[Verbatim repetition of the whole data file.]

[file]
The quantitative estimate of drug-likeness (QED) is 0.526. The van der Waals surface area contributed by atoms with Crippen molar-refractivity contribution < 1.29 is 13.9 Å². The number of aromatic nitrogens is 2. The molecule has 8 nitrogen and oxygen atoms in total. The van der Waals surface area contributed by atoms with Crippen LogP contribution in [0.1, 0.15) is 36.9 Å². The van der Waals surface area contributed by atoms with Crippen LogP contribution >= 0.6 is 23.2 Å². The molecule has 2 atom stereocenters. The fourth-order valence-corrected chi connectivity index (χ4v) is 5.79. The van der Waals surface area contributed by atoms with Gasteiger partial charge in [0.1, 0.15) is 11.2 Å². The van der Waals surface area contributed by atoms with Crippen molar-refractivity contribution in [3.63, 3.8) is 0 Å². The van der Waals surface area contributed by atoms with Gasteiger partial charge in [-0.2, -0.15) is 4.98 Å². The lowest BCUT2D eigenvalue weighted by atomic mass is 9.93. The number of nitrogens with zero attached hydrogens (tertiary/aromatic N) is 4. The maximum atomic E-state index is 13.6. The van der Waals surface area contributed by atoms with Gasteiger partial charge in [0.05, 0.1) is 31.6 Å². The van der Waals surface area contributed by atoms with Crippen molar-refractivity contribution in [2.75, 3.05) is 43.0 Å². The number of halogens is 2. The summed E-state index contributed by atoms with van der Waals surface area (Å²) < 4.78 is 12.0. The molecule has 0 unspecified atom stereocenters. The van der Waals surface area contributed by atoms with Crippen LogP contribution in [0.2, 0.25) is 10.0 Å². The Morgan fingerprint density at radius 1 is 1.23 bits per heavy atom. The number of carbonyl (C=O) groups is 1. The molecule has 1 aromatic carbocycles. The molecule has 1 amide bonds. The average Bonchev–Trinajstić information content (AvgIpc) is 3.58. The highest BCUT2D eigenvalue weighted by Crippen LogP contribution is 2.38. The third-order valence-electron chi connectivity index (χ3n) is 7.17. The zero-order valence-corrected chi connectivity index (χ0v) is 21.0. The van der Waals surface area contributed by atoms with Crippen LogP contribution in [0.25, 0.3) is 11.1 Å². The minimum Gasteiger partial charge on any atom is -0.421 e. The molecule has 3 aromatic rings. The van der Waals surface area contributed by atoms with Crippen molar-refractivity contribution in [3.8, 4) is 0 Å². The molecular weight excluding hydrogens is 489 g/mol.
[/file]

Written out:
The quantitative estimate of drug-likeness (QED) is 0.526. The van der Waals surface area contributed by atoms with Crippen molar-refractivity contribution < 1.29 is 13.9 Å². The number of aromatic nitrogens is 2. The molecule has 8 nitrogen and oxygen atoms in total. The van der Waals surface area contributed by atoms with Crippen LogP contribution in [0.1, 0.15) is 36.9 Å². The van der Waals surface area contributed by atoms with Crippen LogP contribution >= 0.6 is 23.2 Å². The molecule has 2 atom stereocenters. The fourth-order valence-corrected chi connectivity index (χ4v) is 5.79. The van der Waals surface area contributed by atoms with Gasteiger partial charge in [0.1, 0.15) is 11.2 Å². The van der Waals surface area contributed by atoms with Crippen molar-refractivity contribution in [3.63, 3.8) is 0 Å². The van der Waals surface area contributed by atoms with Gasteiger partial charge in [-0.2, -0.15) is 4.98 Å². The lowest BCUT2D eigenvalue weighted by atomic mass is 9.93. The number of nitrogens with zero attached hydrogens (tertiary/aromatic N) is 4. The maximum atomic E-state index is 13.6. The van der Waals surface area contributed by atoms with Gasteiger partial charge in [0.05, 0.1) is 31.6 Å². The van der Waals surface area contributed by atoms with Crippen molar-refractivity contribution in [2.75, 3.05) is 43.0 Å². The number of halogens is 2. The summed E-state index contributed by atoms with van der Waals surface area (Å²) < 4.78 is 12.0. The molecule has 0 unspecified atom stereocenters. The van der Waals surface area contributed by atoms with Crippen LogP contribution in [0.2, 0.25) is 10.0 Å². The Morgan fingerprint density at radius 1 is 1.23 bits per heavy atom. The number of carbonyl (C=O) groups is 1. The molecule has 1 aromatic carbocycles. The molecule has 1 amide bonds. The average Bonchev–Trinajstić information content (AvgIpc) is 3.58. The highest BCUT2D eigenvalue weighted by Crippen LogP contribution is 2.38. The third-order valence-electron chi connectivity index (χ3n) is 7.17. The zero-order valence-corrected chi connectivity index (χ0v) is 21.0. The van der Waals surface area contributed by atoms with Crippen LogP contribution in [0.25, 0.3) is 11.1 Å². The minimum Gasteiger partial charge on any atom is -0.421 e. The molecule has 3 aromatic rings. The van der Waals surface area contributed by atoms with Crippen molar-refractivity contribution in [3.8, 4) is 0 Å². The molecular weight excluding hydrogens is 489 g/mol.